– Michael Panzera, U.S. Department of Justice, MFP No. 13
“The United States will continue to be involved in East Asian security matters for the foreseeable future. This involvement will require understanding the perspectives of the countries in the region, and the Mansfield Fellowship program provides a great chance to learn and consider the perspectives of one of our closest allies. Sitting in an office surrounded by Japanese counterparts, listening to daily conversations about issues related to U.S.-Japan security ties, and discussing defense topics relevant to both countries helped cement professional relationships, which will inevitably be utilized in the near future. I am thankful for the opportunities given to me by the Mansfield Fellowship program and look forward to meeting again with my Japanese counterparts during regular bilateral exchanges.”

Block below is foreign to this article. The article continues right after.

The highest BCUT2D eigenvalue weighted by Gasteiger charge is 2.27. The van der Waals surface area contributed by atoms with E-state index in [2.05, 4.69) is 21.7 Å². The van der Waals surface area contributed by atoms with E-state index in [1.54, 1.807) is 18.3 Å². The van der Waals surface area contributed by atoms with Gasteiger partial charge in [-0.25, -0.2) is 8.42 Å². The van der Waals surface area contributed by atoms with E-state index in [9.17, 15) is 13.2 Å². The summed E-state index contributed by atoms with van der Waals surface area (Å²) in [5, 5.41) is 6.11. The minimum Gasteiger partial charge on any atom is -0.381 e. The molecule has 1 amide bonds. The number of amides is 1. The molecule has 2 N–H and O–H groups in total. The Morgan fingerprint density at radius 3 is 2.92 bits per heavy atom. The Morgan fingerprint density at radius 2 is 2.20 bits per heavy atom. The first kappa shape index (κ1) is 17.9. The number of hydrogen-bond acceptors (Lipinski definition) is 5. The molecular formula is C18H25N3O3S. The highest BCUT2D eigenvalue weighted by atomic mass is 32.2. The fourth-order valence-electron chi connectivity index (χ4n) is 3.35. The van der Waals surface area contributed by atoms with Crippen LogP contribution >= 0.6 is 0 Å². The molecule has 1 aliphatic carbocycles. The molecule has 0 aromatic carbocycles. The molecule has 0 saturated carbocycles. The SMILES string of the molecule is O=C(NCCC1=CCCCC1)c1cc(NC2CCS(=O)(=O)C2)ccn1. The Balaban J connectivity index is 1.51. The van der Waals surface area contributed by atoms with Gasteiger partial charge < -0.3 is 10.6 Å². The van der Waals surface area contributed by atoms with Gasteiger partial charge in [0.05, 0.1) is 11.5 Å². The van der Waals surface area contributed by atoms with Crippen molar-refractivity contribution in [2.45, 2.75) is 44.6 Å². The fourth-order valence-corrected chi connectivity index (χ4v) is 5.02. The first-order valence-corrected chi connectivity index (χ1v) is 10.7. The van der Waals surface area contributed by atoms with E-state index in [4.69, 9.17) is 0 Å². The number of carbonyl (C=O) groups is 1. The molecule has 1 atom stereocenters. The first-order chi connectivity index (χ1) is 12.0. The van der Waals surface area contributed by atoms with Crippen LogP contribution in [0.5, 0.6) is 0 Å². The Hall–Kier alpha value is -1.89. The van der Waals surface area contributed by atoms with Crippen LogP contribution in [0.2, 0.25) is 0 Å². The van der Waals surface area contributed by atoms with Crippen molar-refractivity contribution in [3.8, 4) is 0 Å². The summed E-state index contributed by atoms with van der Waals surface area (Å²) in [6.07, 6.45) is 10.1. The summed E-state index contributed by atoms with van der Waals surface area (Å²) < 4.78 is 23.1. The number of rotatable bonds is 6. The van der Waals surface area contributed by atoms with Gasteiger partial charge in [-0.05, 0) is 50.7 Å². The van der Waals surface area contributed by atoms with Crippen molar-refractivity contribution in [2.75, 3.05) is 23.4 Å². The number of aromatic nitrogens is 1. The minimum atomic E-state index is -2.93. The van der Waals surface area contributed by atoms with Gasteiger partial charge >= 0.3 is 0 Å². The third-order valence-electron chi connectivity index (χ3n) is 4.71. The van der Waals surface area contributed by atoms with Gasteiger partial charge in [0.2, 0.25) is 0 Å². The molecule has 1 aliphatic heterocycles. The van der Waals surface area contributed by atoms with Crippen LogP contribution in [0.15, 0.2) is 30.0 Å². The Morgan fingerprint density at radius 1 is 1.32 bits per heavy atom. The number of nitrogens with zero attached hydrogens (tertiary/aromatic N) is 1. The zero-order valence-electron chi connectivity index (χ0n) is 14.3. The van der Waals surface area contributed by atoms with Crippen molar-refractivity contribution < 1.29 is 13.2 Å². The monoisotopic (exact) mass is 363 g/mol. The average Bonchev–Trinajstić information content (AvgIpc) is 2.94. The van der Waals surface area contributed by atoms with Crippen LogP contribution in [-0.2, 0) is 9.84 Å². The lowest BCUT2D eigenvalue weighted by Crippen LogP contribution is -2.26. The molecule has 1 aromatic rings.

– Janet Cho, U.S. Department of Defense, MFP No. 14
“Japan is modern but not western. While Americans and Japanese share many of the same values, namely strong democratic traditions and respect for the rule of law, we make decisions and implement public policy very differently. This fellowship provided a candid view of how fisheries and ocean policy are implemented in Japan; an appreciation of Japanese culture, history, and traditions; and, for many of my colleagues I was the first American they had ever communicated with in their language-meaning they could express themselves more comfortably.”
– Michael Clark, National Oceanographic and Atmospheric Administration, U.S. Department of Commerce, MFP No. 14
“My participation in the Fellowship allowed me the opportunity to learn about Japan’s current transportation issues and initiatives, its regulatory approach, and the ways that its central and local governments are working to preserve and improve on their existing transportation systems. In the process, I found that the perspectives gained in talking to my Japanese counterparts were also helpful in gaining insights into transportation issues back at home.”
– Elizabeth Machek, U.S. Department of Transportation, MFP No. 14